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Clin Biochem. 2014 Apr;47(6):338-43. doi: 10.1016/j.clinbiochem.2014.02.018. Epub 2014 Feb 25.

Novel insights into the pathophysiology of different forms of stress testing.

Author information

  • 1Department of Cardiology, University Hospital Basel, Switzerland.
  • 2Department of Cardiology, University Hospital Basel, Switzerland; Cardiovascular Division, Department of Medicine, Brigham and Women's Hospital, Harvard Medical School, Boston, MA, USA.
  • 3Department of Laboratory Medicine, University Hospital Basel, Switzerland.
  • 4Department of Cardiology, University Hospital Basel, Switzerland. Electronic address: Christian.Mueller@usb.ch.

Abstract

BACKGROUND:

The impact of different forms of cardiac stress testing (exercise versus pharmacological stress testing) on cardiac wall stress and myocardial ischemia is incompletely understood.

METHODS:

In a prospective study, 331 consecutive patients with suspected myocardial ischemia referred for nuclear perfusion imaging were enrolled: 266 underwent exercise (bicycle) stress testing and 65 adenosine stress testing. Levels of B-type natriuretic peptide (BNP) measured before and 1 min after stress testing, ischemic ECG changes, and typical angina symptoms were used to compare the 2 testing modalities.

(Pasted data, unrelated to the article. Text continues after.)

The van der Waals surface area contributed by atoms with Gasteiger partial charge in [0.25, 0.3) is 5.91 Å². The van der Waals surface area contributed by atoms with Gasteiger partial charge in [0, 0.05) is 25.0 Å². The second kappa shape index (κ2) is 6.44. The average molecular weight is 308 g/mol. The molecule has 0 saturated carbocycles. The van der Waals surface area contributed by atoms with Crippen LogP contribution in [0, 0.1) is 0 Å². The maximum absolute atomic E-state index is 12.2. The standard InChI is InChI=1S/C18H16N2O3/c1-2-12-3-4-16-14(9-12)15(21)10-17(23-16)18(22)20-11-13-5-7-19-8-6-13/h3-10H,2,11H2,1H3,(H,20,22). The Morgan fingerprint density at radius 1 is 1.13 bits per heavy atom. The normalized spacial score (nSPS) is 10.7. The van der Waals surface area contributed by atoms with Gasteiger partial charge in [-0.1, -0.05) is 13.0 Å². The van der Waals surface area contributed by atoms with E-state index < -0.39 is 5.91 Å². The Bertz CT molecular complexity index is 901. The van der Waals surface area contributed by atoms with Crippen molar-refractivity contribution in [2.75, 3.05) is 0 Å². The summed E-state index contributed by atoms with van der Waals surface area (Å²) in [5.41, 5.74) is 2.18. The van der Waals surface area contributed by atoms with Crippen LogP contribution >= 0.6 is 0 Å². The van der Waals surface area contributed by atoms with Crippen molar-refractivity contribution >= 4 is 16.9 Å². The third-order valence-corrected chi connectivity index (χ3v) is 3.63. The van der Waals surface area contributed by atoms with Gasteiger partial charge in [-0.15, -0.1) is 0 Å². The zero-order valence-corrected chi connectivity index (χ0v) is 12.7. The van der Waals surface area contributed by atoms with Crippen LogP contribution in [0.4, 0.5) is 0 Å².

RESULTS:

Cardiac wall stress as quantified by changes in BNP levels significantly increased in the exercise stress group, but not in the adenosine group (increase in BNP levels 22 pg/ml (IQR 6-46) versus -3 pg/ml (IQR -3 to 28); p<0.001). In the bicycle exercise stress group, patients with reversible defects on nuclear perfusion imaging more often had angina symptoms (25% vs. 9%, p=0.0001) and ischemic ECG changes (33% vs. 12%, p=0.0001) during the stress test, and a greater increase in BNP levels (28 (IQR 11-58) versus 16 (IQR 3-34) pg/ml, p=0.001) compared to those without reversible defects. Those differences between patients with and without reversible defects were not observed with the adenosine protocol (p-values all >0.05).

CONCLUSION:

Exercise stress testing but not adenosine stress results in an increase of cardiac wall stress, angina symptoms and ECG changes. The absence of these surrogates of myocardial ischemia suggests that adenosine stress does not induce acute myocardial ischemia, but rather displays relative perfusion differences.

KEYWORDS:

Diagnosis; Exercise; Ischemia; Natriuretic peptide; Perfusion

[PubMed - indexed for MEDLINE]
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